AP Shines Light on Taxpayer Subsidized Lobbying

AS IF THE lobbyist’s public image weren’t tarnished enough – a shortcoming of conventional belief that LobbyBlog opposes – the Associated Press has published a widely-circulated article that would make even the most accepting among us seethe.

According to the article, private sector lobbyists are receiving government pensions in 20 states.*  Stephen Acquario, the article’s opening example and a lobbyist for New York’s statehouse, earns over $200k (more than Governor Cuomo himself) yet is entitled to a full state pension.

Though it’s difficult to see any sense in this, it’s useful to understand the supporting argument.  Peter Baynes, Executive Director of the New York Conference of Mayors, who “makes $196,000 a year and gets a 2012 Jeep Grand Cherokee,” supports this seemingly misguided scheme on the grounds that the lobbyists who benefit can have a positive impact in reducing the overall costs of state pension systems, implying that the pensions they receive eventually pay for themselves.

That is if they have a positive impact in reducing pension costs, which would be woefully difficult to quantify were it even true.  The more probable agenda for many of these lobbyists is actually to cut pensions and benefits received by other government workers, an approach Michael Kink of the Strong Economy for All Coalition calls “do as I say, not as I do,” and which may be more precisely branded as the quintessence of dishonesty.

There are two redeeming factors to this story, the first of which can be generally applied to any lamentable situation.  That is, it could be worse.  As AARP Blog notes, at least this isn’t Celeste Carpiano all over again (who?),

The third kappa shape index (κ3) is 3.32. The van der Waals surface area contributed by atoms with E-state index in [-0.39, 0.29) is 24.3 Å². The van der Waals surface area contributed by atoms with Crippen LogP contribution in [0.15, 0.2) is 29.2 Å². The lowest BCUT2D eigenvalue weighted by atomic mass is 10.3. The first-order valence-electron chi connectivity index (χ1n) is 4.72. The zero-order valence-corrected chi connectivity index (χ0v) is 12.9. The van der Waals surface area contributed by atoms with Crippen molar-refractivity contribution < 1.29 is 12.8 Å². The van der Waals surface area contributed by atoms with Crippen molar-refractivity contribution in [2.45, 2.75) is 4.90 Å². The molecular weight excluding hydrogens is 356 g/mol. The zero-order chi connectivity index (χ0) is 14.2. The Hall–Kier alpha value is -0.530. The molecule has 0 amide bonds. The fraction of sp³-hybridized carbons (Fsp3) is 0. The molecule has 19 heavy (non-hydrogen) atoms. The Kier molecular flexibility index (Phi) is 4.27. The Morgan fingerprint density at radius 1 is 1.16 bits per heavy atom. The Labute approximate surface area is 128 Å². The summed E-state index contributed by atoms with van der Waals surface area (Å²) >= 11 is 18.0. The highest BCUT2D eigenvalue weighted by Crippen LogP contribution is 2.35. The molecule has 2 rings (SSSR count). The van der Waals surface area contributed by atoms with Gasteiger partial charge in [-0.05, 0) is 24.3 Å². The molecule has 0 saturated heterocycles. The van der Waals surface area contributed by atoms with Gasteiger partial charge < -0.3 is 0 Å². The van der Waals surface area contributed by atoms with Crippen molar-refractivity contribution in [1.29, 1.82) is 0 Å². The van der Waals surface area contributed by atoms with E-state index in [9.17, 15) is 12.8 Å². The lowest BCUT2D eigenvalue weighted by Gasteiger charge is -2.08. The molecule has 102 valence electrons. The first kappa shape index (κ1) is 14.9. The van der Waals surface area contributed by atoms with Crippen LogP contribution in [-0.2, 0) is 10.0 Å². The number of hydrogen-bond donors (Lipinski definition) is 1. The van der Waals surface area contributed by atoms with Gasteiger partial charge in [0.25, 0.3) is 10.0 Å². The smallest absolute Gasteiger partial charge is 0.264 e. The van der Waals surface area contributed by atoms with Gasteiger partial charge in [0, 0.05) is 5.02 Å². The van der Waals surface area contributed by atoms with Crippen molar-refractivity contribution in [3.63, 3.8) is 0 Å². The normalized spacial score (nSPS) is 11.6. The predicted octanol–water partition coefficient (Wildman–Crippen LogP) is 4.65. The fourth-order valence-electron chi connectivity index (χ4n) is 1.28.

the executive director of the New Jersey Association of Counties, who — after retiring with a $99,000-a-year government pension and lifetime health, prescription and dental coverage and a one-time $53,221 credit for unused sick and vacation time — filed for unemployment benefits.

The other break in the clouds is in how states are responding.  Governor Christie (R-N.J.), perhaps the most vocal opponent of broken pension schemes, has recently signed an executive order creating a Pension Fraud and Abuse Unit.  According to the Governor’s office, “The Unit will recommend all civil and criminal remedies available under the law and petition the appropriate boards as needed for denial of a pension or disability application or revocation of an improperly granted benefit.” (Italics mine).

Despite Christie’s polarizing politics, that’s something all but the unrightful beneficiaries of state pensions can applaud.

*Here’s the full list of states offering pensions to private sector lobbyists.

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